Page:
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Hyaluronic Acid: Side Effects

What are the possible side effects of hyaluronic acid?


Hyaluronic acid, also known as hyaluronan, is a glycosaminoglycan that is found throughout the body in numerous fluids and tissues.

Until the late 1970s, it was described as a “goo” molecule, a ubiquitous carbohydrate polymer that is part of the extracellular matrix.

The human body can produce hyaluronan through an enzyme called “hyaluronic acid synthase.”

The enzyme combines two sugars, N-acetyl glucosamine, and D-glucuronic acid, to produce the acid.

In 1942, it was first used commercially when Endre Balazs applied for a patent to use it as a substitute for egg white in bakery products.

Uses & Benefits

Hyaluronan functions in the human body as an agent that increases the viscosity of body fluids and acts as a lubricant.

Also, it is the main component of synovial fluid, the fluid found inside a synovial joint (such as a human’s wrists and hips), and acts as a lubricating agent.

The free radical antioxidant and scavenging attributes of hyaluronan allow suppression of the inflammatory response during the healing process.


woman having hyaluronic acid injection

Africa Studio/Shutterstock

Youthful skin is hydrated due to the fact that it contains large amounts of hyaluronan in the dermis. Therefore, HA is said to be an ultimate solution for moisture retention of the skin.

Products containing HA effectively reduced skin sagging and decreased the appearance of wrinkles within 30 days of consistent use, according to a 2014 double-blind, randomized clinical trial that was published in the Journal of Cosmetic Dermatology.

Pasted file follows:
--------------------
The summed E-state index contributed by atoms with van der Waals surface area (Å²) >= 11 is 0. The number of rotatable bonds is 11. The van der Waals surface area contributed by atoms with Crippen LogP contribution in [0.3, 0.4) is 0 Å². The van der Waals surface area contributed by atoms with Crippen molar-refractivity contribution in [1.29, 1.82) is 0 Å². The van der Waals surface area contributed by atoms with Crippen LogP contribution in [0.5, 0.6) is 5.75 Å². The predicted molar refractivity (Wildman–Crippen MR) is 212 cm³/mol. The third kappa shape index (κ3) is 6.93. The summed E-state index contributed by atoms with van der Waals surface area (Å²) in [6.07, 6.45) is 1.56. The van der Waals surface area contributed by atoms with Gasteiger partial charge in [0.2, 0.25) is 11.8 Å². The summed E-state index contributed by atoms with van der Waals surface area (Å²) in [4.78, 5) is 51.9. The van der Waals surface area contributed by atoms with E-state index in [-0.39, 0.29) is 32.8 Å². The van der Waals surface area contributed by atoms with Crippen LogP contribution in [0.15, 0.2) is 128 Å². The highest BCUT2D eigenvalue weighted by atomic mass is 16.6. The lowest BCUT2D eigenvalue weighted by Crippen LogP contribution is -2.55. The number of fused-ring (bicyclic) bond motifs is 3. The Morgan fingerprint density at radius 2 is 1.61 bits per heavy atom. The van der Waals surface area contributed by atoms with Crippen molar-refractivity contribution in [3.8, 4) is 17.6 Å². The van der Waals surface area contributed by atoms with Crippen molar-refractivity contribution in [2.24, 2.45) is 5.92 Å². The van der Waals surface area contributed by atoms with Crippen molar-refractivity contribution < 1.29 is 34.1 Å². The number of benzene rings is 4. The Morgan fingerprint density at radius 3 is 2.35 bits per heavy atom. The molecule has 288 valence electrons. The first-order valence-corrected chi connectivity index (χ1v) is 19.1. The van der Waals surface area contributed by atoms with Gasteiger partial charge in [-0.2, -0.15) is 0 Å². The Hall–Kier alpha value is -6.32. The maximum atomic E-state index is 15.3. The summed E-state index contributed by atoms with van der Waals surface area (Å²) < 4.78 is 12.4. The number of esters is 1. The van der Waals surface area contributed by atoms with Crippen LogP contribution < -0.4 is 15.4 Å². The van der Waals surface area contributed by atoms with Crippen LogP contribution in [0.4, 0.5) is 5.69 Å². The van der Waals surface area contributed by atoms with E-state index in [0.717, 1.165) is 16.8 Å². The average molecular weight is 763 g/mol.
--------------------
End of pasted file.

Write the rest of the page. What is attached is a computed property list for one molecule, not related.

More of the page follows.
Hyaluronan can also help naturally reduce signs of aging by decreasing “epidermis water loss” linked with skin dryness, sun exposure, or flakiness.

Currently, HA has become an increasingly popular ingredient in moisturizers and serums for its amazing anti-aging and hydrating properties.

HA also has antibacterial properties, hence, it can help reduce the risk of infection when applied directly to open wounds.


Over 54.4 million adults in the US are affected by some form of arthritis.

Osteoarthritis is a long-term disease that is characterized by the deterioration of the cartilage in joints that results in bones rubbing together and creating pain, stiffness, and impaired movement.

According to statistics, 10 percent of females have OA compared to 6 percent of males.

HA is an important ingredient of the synovial fluid, which cushions and lubricates joints and the vitreous humor, which fills the inner chamber of the eye and is an essential component of the connective tissue that fills the spaces between cells of the skin and other tissues.

Hyaluronan administered via intra-articular injection may stimulate the synthesis of HA by synoviocytes and increase the regenerative effects of endogenous HA on joint cartilage, therefore, preventing the degradation of collagen and proteoglycans fibers in the extracellular matrix.

Recent research has shown that intra-articular injections of HA are just as effective at managing pain as NSAIDs (Nonsteroidal Anti-inflammatory Drugs), commonly with substantially fewer side effects, for people with OA.